Astronics Corporation is known in aviation for being the dominant provider of aircraft in-seat power, but if the New York-based firm has its way, it will also become synonymous with another major passenger experience technology – inflight connectivity.
Its traditional Ku-band antenna hardware for the commercial sector, produced by the Astronics AeroSat division, presently supports Gogo inflight connectivity service on Delta Air Lines’ longhaul flights and on Japan Airlines’ domestic flights. A new international airline customer has also adopted the system, though it is equipping its fleet quietly and does not want to publicize details.
Unlike the Gogo 2Ku antenna package, the Astronics AeroSat Ku antenna has “never had a problem with any kind of fluid susceptibility on the outside of the airplane”, Astronics AeroSat president Matthew Harrah told Runway Girl Network.
“It has a robust bulb seal at the bottom. You have to remember that that antenna has been flying for well over 2 million flight hours … [including on] Japan Airlines.”
He added, “We’re really proud of it. You know, everything is a little bit evolutionary but the performance has been really good and we’re really happy with the performance we’ve got. And now, having got the 737 STC with an A320 STC that will follow up here in the middle of the year, we’ve got a really compelling offer for a significant part of the market that we feel is somewhat underserved internationally.”
Astronics AeroSat’s tail-mount antenna for business aviation, which supports Ku connectivity service in partnership with Panasonic and Satcom Direct, is also showing solid momentum and Astronics has knocked down some previous hurdles in the program.
Several aircraft are now fitted with this solution, “and we expect much more volume in the second half than we had in the first half”, says Astronics Corporation president and CEO Peter Gundermann.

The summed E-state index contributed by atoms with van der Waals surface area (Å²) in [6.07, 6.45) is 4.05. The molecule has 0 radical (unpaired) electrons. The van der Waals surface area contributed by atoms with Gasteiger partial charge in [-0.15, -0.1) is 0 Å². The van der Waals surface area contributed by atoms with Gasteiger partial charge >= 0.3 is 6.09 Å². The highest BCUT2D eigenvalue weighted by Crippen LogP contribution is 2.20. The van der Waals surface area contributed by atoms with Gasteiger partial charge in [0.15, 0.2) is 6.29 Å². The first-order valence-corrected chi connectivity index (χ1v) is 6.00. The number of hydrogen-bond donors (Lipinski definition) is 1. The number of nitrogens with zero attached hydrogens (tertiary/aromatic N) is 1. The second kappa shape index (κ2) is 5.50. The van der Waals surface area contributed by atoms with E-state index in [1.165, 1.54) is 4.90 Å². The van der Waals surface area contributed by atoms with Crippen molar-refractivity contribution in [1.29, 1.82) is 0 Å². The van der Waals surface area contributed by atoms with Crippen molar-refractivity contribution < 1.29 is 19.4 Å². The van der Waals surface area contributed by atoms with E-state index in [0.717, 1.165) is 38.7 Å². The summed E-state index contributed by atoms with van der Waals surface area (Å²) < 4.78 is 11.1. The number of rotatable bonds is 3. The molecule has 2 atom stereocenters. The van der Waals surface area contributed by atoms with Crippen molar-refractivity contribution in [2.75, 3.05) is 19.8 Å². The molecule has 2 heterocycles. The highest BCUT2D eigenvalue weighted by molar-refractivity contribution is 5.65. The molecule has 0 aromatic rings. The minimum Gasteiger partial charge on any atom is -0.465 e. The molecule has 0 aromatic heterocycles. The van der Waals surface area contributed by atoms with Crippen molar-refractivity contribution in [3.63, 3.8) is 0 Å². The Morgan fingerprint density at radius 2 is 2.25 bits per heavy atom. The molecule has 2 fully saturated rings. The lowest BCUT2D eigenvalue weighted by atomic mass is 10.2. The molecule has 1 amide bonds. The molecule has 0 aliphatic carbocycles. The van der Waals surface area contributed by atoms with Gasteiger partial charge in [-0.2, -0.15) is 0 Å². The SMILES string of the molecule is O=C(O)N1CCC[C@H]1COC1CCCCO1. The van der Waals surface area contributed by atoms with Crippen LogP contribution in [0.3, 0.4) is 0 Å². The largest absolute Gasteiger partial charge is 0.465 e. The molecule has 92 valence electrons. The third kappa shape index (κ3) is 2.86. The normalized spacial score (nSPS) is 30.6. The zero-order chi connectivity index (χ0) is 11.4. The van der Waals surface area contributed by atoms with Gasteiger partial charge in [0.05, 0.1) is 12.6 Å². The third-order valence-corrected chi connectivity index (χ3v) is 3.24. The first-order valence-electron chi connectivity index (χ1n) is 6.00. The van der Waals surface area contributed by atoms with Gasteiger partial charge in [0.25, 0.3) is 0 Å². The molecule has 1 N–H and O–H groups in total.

Further bolstering its portfolio, Astronics Aerosat this week announced it has forged a commercial partnership with Phasor, the developer of electronically-steered antenna (ESA) systems for mobile broadband.
Under the agreement, Astronics AeroSat will integrate Phasor’s phased-array technology “into an agile aviation antenna solution that will operate seamlessly with geostationary (GEO) and non-geosynchronous satellites, such as Low Earth Orbit (LEO) wideband constellations, currently in development”. The antenna will conform to the size and shape of an aircraft fuselage, which enables airlines and business aviation fleet operators to reduce drag-weight while optimizing bandwidth, said the partners.
In a recent interview with Runway Girl Network, Phasor president and CEO Dave Helfgott said he is convinced that once an ESA emerges in civil aviation that has the ability to support dual beam illumination; instantaneous beam switching; and LEO, GEO or even MEO interoperability, “the balance of power” will shift “from the satellite operator to the services integrator and fleet operator”. And it seems that Phasor and Astronics are now working to facilitate this very pivot, with the two firms saying their new antenna will feature dual-beam technology, “defined as the simultaneous ability to send and receive signals, with a ‘make-before-break’ capability”.
In inflight connectivity, Astronics’ proficiencies are not limited to antenna hardware. Over the past few years, the firm has been on an acquisition spree, snatching up Telefonix PDT in December 2017, and with it a suite of products including wireless access points, file servers, content loaders, passenger control units and cord reels. Prior to that, Astronics bought aviation engineering and design firm Armstrong Aerospace. Last year, it combined Telefonix PDT and Armstrong to attack the market as Astronics’ new Connectivity Systems and Certification group.
So what can the group provide operators in terms of complete inflight connectivity and wireless IFE systems?
Astronics Advanced Electronics Systems president Mark Peabody says: “So what we like to think of it is it’s kind of like a smorgasbord almost, where you can get individual components – I can get my server [here], get my router from somebody else – or you can get the whole thing from us.
“When I say the whole thing, I’m not talking about content. I’m not talking about screens for commercial transport, but the rest of the wireless system to get data on and off the aircraft, and throughout the aircraft; we provide that.”
Peabody told RGN that Astronics has no interest in jumping into the in-seat IFE business in the commercial space, however. It is happy to continue working with partners, including Panasonic.
Photo at top credited to Phasor
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